"Almost every working journalist, nurse, and flight attendant leans toward liberalism; nearly every teacher, scientist, clergyman, and child-care worker is a liberal..."

McGovern says that liberalism is the most "practical and hopeful compass by which to guide the ship of state," and supports the contention by saying, "Virtually every step forward in our history has been a liberal initiative taken over conservative opposition: civil rights, Social Security, Medicare, rural electrification, the establishment of a minimum wage, collective bargaining, the Pure Food and Drug Act, and federal aid to education, including the land-grant colleges, to name just a few."

On the other hand conservatism, as defined by William Buckley in his book Up From Liberalism, is "the tacit acknowledgement that all that is finally important in human experience is behind us; that the crucial explorations have been undertaken, and that it is given to man to know what are the great truths that emerged from them. Whatever is to come cannot outweigh the importance to man of what has gone before."

Perhaps the two tendencies are merely the yin and yang of the movement of history, both sides essential to maintaining balance. There are aspects of both views that are true, and interpretations of both points of view that are misguided and poisonous.

McGovern speaks in clear and bold terms about Bush's outrageous distortions and manipulations. "Over the years I have developed some skill in telling the difference between, as Lyndon Johnson put it, 'chicken salad and chicken shit,'" he says. "We are not at war, and the President should quit saying we are. Is there any evidence at all that Iraq wants to go to war with us?"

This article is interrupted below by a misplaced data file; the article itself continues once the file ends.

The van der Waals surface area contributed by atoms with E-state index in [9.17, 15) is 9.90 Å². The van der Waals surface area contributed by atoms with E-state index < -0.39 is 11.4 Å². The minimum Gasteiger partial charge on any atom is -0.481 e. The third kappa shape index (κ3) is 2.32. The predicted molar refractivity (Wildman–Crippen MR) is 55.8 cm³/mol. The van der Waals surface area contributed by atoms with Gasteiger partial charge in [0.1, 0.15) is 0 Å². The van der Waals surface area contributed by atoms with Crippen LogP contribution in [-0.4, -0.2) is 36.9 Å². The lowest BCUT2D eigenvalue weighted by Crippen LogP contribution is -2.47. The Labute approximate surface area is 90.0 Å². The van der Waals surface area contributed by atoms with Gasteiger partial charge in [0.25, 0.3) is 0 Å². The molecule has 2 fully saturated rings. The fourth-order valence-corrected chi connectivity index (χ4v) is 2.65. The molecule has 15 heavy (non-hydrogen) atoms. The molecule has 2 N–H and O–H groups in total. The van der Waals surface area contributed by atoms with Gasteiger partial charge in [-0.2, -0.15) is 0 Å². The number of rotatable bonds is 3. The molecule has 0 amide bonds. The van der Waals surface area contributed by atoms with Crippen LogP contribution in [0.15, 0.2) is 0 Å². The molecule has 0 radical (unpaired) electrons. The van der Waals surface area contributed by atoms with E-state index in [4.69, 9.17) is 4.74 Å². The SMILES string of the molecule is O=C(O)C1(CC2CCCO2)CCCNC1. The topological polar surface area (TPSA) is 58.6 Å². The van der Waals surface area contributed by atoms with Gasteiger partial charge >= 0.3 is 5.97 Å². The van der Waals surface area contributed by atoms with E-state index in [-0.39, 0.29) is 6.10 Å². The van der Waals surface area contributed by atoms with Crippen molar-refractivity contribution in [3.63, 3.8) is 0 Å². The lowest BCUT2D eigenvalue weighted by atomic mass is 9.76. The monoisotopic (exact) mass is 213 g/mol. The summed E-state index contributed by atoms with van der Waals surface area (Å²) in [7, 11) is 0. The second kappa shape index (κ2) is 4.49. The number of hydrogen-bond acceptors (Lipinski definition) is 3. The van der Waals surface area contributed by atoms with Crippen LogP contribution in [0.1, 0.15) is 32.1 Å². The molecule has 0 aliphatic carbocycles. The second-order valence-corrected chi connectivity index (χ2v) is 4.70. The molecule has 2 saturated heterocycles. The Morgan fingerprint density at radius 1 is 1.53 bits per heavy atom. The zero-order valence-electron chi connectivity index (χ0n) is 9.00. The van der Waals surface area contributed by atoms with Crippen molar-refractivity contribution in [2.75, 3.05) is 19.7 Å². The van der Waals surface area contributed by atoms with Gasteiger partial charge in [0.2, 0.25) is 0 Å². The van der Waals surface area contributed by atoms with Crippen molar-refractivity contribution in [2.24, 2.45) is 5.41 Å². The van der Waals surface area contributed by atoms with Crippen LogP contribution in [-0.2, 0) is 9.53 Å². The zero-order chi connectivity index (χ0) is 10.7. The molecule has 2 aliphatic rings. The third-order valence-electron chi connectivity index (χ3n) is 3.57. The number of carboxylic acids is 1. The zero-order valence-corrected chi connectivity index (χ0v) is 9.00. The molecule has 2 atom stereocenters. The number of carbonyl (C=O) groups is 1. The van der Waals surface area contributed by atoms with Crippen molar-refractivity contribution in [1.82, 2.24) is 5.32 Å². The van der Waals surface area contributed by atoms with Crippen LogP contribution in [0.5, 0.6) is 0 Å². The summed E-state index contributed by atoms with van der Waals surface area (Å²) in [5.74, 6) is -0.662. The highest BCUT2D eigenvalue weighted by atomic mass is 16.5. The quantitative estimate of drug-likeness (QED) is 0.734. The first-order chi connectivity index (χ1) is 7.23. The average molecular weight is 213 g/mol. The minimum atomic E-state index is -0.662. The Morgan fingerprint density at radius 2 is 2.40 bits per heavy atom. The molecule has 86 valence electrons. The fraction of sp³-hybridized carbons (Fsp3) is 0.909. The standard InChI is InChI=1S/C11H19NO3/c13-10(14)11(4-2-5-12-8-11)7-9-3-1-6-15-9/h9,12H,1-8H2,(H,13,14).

McGovern also calls the Bushites for abandoning principles of international order and returning the world to a system in which might-makes-right. The US should be trying to lead the world in a cooperative world system based on principle, not trying to be the dictator of the world.

As a military pilot during World War II who flew many bombing missions over Germany, McGovern speaks about war with authority. " man who has had these experiences will ever again speak carelessly about war..." he says. "When I listen to the bombastic rhetoric of Messrs. Bush and Cheney and the war cries of Ms. Rice, I know that I'm hearing from people who've never been near a battlefield."

There is a great deal more in the December Harper's, though this essay is worth the price of the magazine. Every issue begins with the Notebook of Harper's editor Lewis Lapham. Each one is an eloquent and principled statement of the current state of affairs. Lapham does not cower and does not compromise to conform to the discussion as defined by the corporate media. It's a tremendous relief to read him.